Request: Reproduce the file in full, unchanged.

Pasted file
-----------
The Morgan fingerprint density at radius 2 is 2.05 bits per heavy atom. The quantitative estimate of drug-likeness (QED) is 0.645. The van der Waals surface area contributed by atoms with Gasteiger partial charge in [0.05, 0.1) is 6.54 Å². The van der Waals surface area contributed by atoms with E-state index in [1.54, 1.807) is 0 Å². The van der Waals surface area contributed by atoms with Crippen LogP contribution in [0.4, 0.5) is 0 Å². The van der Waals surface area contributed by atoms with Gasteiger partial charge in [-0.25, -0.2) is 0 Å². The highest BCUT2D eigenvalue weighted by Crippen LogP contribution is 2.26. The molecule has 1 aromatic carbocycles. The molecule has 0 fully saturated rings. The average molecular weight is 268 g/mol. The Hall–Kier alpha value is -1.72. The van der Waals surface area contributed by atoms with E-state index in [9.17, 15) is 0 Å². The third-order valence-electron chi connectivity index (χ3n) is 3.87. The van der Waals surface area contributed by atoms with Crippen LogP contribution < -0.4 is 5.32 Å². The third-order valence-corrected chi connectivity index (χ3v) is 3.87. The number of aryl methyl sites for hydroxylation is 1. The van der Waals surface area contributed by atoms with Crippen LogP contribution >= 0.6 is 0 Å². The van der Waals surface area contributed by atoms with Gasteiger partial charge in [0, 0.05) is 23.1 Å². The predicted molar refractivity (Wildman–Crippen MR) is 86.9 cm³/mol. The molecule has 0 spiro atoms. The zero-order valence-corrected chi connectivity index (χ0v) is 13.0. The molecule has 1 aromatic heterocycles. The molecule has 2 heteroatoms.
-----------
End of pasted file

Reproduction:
The Morgan fingerprint density at radius 2 is 2.05 bits per heavy atom. The quantitative estimate of drug-likeness (QED) is 0.645. The van der Waals surface area contributed by atoms with Gasteiger partial charge in [0.05, 0.1) is 6.54 Å². The van der Waals surface area contributed by atoms with E-state index in [1.54, 1.807) is 0 Å². The van der Waals surface area contributed by atoms with Crippen LogP contribution in [0.4, 0.5) is 0 Å². The van der Waals surface area contributed by atoms with Gasteiger partial charge in [-0.25, -0.2) is 0 Å². The highest BCUT2D eigenvalue weighted by Crippen LogP contribution is 2.26. The molecule has 1 aromatic carbocycles. The molecule has 0 fully saturated rings. The average molecular weight is 268 g/mol. The Hall–Kier alpha value is -1.72. The van der Waals surface area contributed by atoms with E-state index in [9.17, 15) is 0 Å². The third-order valence-electron chi connectivity index (χ3n) is 3.87. The van der Waals surface area contributed by atoms with Crippen LogP contribution < -0.4 is 5.32 Å². The third-order valence-corrected chi connectivity index (χ3v) is 3.87. The number of aryl methyl sites for hydroxylation is 1. The van der Waals surface area contributed by atoms with Crippen LogP contribution >= 0.6 is 0 Å². The van der Waals surface area contributed by atoms with Gasteiger partial charge in [0, 0.05) is 23.1 Å². The predicted molar refractivity (Wildman–Crippen MR) is 86.9 cm³/mol. The molecule has 0 spiro atoms. The zero-order valence-corrected chi connectivity index (χ0v) is 13.0. The molecule has 1 aromatic heterocycles. The molecule has 2 heteroatoms.